In Central African Republic IMF approves $11.8 million in aid

The assistance, under the IMF's Rapid Credit Facility, is to help Central African Republic meet urgent balance of payments needs

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Visitors are silhouetted against the logo of the International Monetary Fund at the main venue for the IMF and World Bank annual meeting in Tokyo October 10, 2012. REUTERS/Kim Kyung-Hoon play Visitors are silhouetted against the logo of the International Monetary Fund at the main venue for the IMF and World Bank annual meeting in Tokyo October 10, 2012. REUTERS/Kim Kyung-Hoon
The International Monetary Fund (IMF) logo is seen at the IMF headquarters building during the 2013 Spring Meeting of the International Monetary Fund and World Bank in Washington, April 18, 2013. REUTERS/Yuri Gripas play The International Monetary Fund (IMF) logo is seen at the IMF headquarters building during the 2013 Spring Meeting of the International Monetary Fund and World Bank in Washington, April 18, 2013. REUTERS/Yuri Gripas (Reuters)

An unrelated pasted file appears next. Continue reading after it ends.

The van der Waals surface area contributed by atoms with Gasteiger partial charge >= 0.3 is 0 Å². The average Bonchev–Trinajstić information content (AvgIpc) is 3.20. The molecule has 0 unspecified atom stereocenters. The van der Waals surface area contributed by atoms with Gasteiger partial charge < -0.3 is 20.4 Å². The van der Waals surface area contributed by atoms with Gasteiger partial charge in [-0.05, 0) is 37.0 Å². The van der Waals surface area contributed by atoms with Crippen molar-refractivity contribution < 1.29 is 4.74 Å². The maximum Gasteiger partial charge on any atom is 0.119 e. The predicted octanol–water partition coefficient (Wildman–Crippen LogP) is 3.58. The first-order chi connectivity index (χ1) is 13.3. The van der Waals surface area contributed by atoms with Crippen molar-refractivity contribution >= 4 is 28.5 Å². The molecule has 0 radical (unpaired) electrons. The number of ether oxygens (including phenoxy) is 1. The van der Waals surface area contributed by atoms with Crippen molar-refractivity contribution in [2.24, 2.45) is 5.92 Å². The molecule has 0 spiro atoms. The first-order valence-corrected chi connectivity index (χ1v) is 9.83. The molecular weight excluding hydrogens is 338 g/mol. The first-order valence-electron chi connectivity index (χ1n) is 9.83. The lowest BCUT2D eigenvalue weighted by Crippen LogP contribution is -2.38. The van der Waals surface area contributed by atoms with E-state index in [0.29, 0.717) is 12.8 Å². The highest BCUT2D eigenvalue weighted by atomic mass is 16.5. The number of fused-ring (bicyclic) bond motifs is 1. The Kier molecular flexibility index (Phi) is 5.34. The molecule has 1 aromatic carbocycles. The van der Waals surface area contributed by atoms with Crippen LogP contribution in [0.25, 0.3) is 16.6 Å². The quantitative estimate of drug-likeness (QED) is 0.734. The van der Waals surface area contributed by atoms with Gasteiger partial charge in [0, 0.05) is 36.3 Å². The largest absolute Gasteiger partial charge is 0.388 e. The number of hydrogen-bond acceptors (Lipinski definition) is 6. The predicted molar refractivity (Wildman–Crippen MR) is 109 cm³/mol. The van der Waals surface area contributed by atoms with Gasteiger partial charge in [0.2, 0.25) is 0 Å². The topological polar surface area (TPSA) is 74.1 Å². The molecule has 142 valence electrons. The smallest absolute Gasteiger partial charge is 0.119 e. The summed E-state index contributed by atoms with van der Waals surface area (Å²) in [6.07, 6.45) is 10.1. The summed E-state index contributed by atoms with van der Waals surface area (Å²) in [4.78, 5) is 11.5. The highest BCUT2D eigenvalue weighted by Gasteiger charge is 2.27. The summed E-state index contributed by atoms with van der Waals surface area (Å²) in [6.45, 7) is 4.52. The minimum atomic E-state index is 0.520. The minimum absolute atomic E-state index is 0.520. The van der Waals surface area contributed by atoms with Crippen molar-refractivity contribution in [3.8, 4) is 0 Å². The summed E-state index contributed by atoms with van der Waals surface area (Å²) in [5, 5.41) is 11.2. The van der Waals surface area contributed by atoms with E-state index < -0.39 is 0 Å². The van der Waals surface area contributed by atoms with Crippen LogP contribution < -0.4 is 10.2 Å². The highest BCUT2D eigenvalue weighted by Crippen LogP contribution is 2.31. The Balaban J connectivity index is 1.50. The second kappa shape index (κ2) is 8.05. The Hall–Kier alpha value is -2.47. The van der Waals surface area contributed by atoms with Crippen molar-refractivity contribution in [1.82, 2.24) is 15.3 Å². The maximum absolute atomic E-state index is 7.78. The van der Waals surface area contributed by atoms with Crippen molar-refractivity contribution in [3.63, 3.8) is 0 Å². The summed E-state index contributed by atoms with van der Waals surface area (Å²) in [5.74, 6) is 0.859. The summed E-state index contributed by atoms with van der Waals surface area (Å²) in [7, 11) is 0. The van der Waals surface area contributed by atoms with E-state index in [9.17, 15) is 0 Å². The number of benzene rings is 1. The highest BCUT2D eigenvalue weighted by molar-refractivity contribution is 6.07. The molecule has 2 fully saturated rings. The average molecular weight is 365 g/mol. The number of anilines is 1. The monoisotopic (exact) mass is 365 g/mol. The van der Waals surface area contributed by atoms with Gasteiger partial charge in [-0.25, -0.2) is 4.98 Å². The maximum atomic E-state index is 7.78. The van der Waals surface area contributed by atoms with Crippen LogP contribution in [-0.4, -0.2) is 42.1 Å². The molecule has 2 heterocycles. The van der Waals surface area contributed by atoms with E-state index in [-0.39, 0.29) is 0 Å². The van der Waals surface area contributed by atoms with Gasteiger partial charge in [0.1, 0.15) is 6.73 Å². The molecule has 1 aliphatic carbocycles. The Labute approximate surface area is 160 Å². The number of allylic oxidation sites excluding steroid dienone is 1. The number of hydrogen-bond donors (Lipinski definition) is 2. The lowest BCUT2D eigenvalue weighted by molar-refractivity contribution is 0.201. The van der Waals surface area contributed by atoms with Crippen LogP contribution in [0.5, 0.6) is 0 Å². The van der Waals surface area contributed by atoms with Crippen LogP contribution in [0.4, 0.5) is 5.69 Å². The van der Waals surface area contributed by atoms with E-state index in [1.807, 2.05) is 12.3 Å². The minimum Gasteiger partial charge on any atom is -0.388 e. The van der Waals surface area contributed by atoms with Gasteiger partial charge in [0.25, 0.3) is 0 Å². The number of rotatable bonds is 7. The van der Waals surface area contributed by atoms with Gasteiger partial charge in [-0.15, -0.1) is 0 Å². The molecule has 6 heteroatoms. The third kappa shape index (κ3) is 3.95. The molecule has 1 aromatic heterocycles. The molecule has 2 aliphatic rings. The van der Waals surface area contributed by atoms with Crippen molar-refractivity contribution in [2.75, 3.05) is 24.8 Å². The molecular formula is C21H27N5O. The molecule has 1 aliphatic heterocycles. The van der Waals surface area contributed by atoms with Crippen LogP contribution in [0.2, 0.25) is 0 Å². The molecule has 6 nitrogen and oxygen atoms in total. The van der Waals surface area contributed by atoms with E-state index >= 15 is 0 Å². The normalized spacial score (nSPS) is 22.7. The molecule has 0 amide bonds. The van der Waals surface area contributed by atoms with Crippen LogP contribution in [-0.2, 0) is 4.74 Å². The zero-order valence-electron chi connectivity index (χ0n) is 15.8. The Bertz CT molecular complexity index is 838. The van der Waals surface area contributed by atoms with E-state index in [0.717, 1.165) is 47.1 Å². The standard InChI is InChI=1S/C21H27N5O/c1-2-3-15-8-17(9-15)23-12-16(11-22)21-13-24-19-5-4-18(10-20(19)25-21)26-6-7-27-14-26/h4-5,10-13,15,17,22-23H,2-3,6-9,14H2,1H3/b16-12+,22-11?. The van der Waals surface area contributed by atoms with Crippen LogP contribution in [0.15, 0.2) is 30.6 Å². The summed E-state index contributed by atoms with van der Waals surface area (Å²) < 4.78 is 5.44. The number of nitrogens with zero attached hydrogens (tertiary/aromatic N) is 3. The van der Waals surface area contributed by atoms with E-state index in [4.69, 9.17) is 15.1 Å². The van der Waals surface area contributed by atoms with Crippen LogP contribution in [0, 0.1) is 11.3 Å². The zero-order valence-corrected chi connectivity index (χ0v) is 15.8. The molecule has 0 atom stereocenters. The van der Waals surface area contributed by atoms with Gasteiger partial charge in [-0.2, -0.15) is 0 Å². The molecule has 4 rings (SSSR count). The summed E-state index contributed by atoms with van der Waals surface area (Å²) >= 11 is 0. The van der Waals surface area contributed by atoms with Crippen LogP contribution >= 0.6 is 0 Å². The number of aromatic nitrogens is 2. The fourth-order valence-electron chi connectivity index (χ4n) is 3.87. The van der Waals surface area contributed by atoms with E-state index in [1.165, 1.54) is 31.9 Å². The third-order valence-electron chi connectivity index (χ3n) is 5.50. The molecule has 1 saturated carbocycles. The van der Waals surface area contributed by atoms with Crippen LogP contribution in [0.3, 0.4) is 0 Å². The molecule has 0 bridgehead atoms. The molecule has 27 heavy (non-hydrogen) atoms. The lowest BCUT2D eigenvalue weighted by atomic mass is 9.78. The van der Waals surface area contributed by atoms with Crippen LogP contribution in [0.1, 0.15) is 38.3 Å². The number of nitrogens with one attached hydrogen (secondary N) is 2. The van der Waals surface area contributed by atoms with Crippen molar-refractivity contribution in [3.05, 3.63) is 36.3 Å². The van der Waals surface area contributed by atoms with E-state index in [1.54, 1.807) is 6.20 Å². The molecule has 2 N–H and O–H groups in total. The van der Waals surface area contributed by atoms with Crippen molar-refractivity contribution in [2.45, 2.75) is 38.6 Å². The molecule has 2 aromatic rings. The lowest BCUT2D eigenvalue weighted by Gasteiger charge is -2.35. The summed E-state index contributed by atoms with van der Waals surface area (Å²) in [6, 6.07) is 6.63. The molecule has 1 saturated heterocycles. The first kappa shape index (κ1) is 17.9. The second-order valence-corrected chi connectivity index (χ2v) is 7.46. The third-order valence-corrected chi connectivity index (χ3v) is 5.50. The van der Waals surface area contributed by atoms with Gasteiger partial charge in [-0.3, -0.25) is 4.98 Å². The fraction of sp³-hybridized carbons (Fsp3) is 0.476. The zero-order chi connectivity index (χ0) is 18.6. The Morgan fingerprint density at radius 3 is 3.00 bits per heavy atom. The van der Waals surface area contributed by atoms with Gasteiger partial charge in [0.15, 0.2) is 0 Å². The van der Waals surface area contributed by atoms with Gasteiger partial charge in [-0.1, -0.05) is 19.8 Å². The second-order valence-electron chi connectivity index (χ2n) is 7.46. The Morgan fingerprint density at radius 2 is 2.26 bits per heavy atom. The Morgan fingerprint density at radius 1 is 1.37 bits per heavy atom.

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The International Monetary Fund's Executive Board has approved about $11.8 million in financial assistance for Central African Republic, the IMF said on Tuesday.

The assistance, under the IMF's Rapid Credit Facility, is to help Central African Republic meet urgent balance of payments needs and to support its emergency economic recovery program, the IMF said in a statement.

The board's approval on Monday followed a disbursement of about $7.9 million to Central African Republic in March under the Rapid Credit Facility.

Thousands of Central Africans have died and hundreds of thousands remain displaced from two years of violence that erupted after mainly Muslim Seleka rebels seized power in the majority Christian country in 2013.

READ: Economy to slow in 2015, 2016 on weak oil prices: IMF

France intervened in its former colony in 2013 and a U.N. peacekeeping force was established in 2014.

Voters are due to go to the polls on October 18 to choose a new president and parliament to replace an interim government led by Catherine Samba-Panza. But preparations are running behind and the head of the interim parliament said the polls are likely to be postponed again.

"Economic prospects for 2016 are positive, with real GDP growth being projected at 5.7 percent, but risks remain high, including a protracted transition and lower external support," the IMF said.

"This new disbursement would also help the authorities address their urgent balance of payments needs and enable an orderly shift to the post-transition phase that should start after the elections," the statement said.

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